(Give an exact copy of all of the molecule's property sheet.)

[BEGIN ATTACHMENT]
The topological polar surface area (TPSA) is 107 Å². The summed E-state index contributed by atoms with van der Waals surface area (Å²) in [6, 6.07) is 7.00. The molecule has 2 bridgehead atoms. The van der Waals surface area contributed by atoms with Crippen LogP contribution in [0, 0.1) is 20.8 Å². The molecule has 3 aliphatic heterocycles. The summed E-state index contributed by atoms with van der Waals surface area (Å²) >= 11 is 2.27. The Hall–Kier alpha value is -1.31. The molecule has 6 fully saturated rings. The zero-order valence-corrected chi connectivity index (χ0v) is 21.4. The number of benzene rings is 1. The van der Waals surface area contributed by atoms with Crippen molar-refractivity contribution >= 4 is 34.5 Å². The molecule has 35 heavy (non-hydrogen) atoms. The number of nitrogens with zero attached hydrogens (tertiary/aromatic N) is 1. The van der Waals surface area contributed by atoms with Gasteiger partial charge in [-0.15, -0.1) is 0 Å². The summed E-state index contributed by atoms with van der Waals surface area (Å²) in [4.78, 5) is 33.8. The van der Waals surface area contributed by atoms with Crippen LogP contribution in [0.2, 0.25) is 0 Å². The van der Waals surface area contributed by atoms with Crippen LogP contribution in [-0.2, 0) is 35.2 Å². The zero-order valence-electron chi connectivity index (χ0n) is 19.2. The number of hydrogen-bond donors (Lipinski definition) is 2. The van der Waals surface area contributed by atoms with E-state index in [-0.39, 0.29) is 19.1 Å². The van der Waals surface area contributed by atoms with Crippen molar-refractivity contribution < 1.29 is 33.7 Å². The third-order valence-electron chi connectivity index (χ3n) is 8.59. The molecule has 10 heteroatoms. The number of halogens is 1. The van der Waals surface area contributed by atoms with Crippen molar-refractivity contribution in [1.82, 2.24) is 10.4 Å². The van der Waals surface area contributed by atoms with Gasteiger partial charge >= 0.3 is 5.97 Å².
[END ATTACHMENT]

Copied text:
The topological polar surface area (TPSA) is 107 Å². The summed E-state index contributed by atoms with van der Waals surface area (Å²) in [6, 6.07) is 7.00. The molecule has 2 bridgehead atoms. The van der Waals surface area contributed by atoms with Crippen LogP contribution in [0, 0.1) is 20.8 Å². The molecule has 3 aliphatic heterocycles. The summed E-state index contributed by atoms with van der Waals surface area (Å²) >= 11 is 2.27. The Hall–Kier alpha value is -1.31. The molecule has 6 fully saturated rings. The zero-order valence-corrected chi connectivity index (χ0v) is 21.4. The number of benzene rings is 1. The van der Waals surface area contributed by atoms with Crippen molar-refractivity contribution >= 4 is 34.5 Å². The molecule has 35 heavy (non-hydrogen) atoms. The number of nitrogens with zero attached hydrogens (tertiary/aromatic N) is 1. The van der Waals surface area contributed by atoms with Gasteiger partial charge in [-0.15, -0.1) is 0 Å². The summed E-state index contributed by atoms with van der Waals surface area (Å²) in [4.78, 5) is 33.8. The van der Waals surface area contributed by atoms with Crippen LogP contribution in [0.2, 0.25) is 0 Å². The van der Waals surface area contributed by atoms with Crippen LogP contribution in [-0.2, 0) is 35.2 Å². The zero-order valence-electron chi connectivity index (χ0n) is 19.2. The number of hydrogen-bond donors (Lipinski definition) is 2. The van der Waals surface area contributed by atoms with E-state index in [-0.39, 0.29) is 19.1 Å². The van der Waals surface area contributed by atoms with Crippen molar-refractivity contribution < 1.29 is 33.7 Å². The third-order valence-electron chi connectivity index (χ3n) is 8.59. The molecule has 10 heteroatoms. The number of halogens is 1. The van der Waals surface area contributed by atoms with Crippen molar-refractivity contribution in [1.82, 2.24) is 10.4 Å². The van der Waals surface area contributed by atoms with Gasteiger partial charge >= 0.3 is 5.97 Å².